I passed, thank you.

Chip did not.

The River Hotel, connected to a brand known for luxury, known for being out of almost everyone’s price range, was being built right there on Chartres Street, in downtown New Orleans. It was three weeks from opening and still under construction. Yet they hired us all, tailored our uniforms, and started paying us. A week ago I was earning money and giving it to an idiot who pounds mudslides. Now I wasn’t even working, but I was collecting a check. A good check. And no one had even said the word “valet” yet.

Not that our new managers weren’t saying any words. Honestly, they couldn’t stop saying some words: “Service.” “Luxury.” “Honesty.” “Loyalty.” “Opulence.” And mid-­length phrases such as “Customer Feedback” and “Anticipating Needs.” And then longer, million-­dollar phrases like “Fifteen-­Hundred-­Thread-­Count Egyptian Linen Duvet Covers.”

Management ran classes every day on service, administered in the completed conference rooms, the tables draped with what we assumed to be Egyptian fabric and adorned with iced carafes of water, which we poured into crystal goblets to wash down the huge piles of pastries they fed us. They were hell-­bent on teaching us how to identify something called “a guest’s unmentioned needs.”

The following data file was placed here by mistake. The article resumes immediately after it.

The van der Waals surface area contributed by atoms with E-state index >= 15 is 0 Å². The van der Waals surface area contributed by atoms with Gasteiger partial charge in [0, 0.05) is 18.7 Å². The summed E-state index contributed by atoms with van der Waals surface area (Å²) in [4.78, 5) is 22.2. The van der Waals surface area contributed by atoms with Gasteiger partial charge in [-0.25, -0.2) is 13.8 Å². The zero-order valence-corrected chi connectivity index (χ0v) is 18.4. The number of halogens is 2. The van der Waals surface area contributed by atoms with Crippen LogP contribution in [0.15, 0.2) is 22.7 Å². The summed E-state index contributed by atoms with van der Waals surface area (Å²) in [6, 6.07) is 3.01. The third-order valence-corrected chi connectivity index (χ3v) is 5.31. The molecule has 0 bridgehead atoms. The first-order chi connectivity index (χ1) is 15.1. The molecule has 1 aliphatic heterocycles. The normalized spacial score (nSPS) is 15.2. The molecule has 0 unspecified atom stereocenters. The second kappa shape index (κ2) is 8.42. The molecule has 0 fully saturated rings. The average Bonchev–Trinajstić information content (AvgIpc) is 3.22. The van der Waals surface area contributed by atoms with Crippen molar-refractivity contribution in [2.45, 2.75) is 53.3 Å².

“A man needs his car, he don’t need to speak a word. Get that claim check out. Get that dollar out, feel me?”

That came from the back of class. I turned my head to get a look at who I assumed were to be my co-­workers: three black guys not really adhering to the “business casual” mandate for these orientation classes.

“Tommy, can you give me an example of a guest’s unmentioned need?”

I wasn’t even wearing a name badge: these hospitality maniacs had actually learned everyone’s name.

“Well, ma’am—­”

“You can call me Trish. I’m the front office manager.”

“Well, ah, Trish . . .” That got a low laugh from the back of class. “Maybe they pull in a car, it’s dirty from the drive, and we could get it washed?”

“Perfect example.”

“Wait up. You want I should drive the car back to my driveway in the Ninth Ward to wash it? Or bring in quarters from home?”

“Perry; correct?”

“Yeah, Perry.”

“Perry. You come to me anytime, and I’ll give you hotel money to wash a car, change a tire, or buy them a CD you know they’d like for the drive home. Anything you think of, you can come to me.”

“Well, goddamn.”

The day before the grand opening the hotel closed off a block of Chartres Street (pronounced “Chart-­ers,” by the way, completely disregarding the obvious Frenchness of the word; we also pronounce the street Calliope like “Cal-­e-­ope”; Burgundy comes out not like the color but “Ber-­GUN-­dy,” and just try to stutter out Tchoupitoulas Street or Natchitoches even close to correctly). We were collected into parade groups, our new managers holding up large, well-­made signs indicating our departments. Front desk. Valet. Laundry. Sales and marketing. Bellmen. Doormen. Food and beverage. And housekeeping of course, by far the largest group, about 150 black ladies dressed as if they were going to a club. The valets hung together in a small clot, not saying much to each other, looking up at the finished, renovated hotel.

The vibe was celebratory and overwhelmingly positive. We were let in, one department after the oth…